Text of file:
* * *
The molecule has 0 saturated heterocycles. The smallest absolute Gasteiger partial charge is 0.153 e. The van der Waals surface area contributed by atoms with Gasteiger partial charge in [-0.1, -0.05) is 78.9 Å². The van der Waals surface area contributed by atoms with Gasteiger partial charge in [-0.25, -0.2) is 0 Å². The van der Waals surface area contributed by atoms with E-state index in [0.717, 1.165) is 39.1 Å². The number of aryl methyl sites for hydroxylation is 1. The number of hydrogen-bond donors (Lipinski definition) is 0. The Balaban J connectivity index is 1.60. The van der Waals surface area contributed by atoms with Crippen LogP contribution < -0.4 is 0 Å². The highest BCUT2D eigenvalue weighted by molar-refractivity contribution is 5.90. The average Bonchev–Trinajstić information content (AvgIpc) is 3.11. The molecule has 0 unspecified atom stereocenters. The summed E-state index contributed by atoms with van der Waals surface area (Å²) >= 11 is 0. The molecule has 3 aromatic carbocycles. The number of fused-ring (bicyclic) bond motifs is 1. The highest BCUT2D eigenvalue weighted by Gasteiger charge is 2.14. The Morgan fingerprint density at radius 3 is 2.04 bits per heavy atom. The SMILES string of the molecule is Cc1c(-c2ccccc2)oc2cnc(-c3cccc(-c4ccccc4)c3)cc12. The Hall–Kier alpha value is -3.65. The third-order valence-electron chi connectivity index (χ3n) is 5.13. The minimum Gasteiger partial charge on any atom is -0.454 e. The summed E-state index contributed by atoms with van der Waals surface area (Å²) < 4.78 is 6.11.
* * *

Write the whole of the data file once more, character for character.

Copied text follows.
The molecule has 0 saturated heterocycles. The smallest absolute Gasteiger partial charge is 0.153 e. The van der Waals surface area contributed by atoms with Gasteiger partial charge in [-0.1, -0.05) is 78.9 Å². The van der Waals surface area contributed by atoms with Gasteiger partial charge in [-0.25, -0.2) is 0 Å². The van der Waals surface area contributed by atoms with E-state index in [0.717, 1.165) is 39.1 Å². The number of aryl methyl sites for hydroxylation is 1. The number of hydrogen-bond donors (Lipinski definition) is 0. The Balaban J connectivity index is 1.60. The van der Waals surface area contributed by atoms with Crippen LogP contribution < -0.4 is 0 Å². The highest BCUT2D eigenvalue weighted by molar-refractivity contribution is 5.90. The average Bonchev–Trinajstić information content (AvgIpc) is 3.11. The molecule has 0 unspecified atom stereocenters. The summed E-state index contributed by atoms with van der Waals surface area (Å²) >= 11 is 0. The molecule has 3 aromatic carbocycles. The number of fused-ring (bicyclic) bond motifs is 1. The highest BCUT2D eigenvalue weighted by Gasteiger charge is 2.14. The Morgan fingerprint density at radius 3 is 2.04 bits per heavy atom. The SMILES string of the molecule is Cc1c(-c2ccccc2)oc2cnc(-c3cccc(-c4ccccc4)c3)cc12. The Hall–Kier alpha value is -3.65. The third-order valence-electron chi connectivity index (χ3n) is 5.13. The minimum Gasteiger partial charge on any atom is -0.454 e. The summed E-state index contributed by atoms with van der Waals surface area (Å²) < 4.78 is 6.11.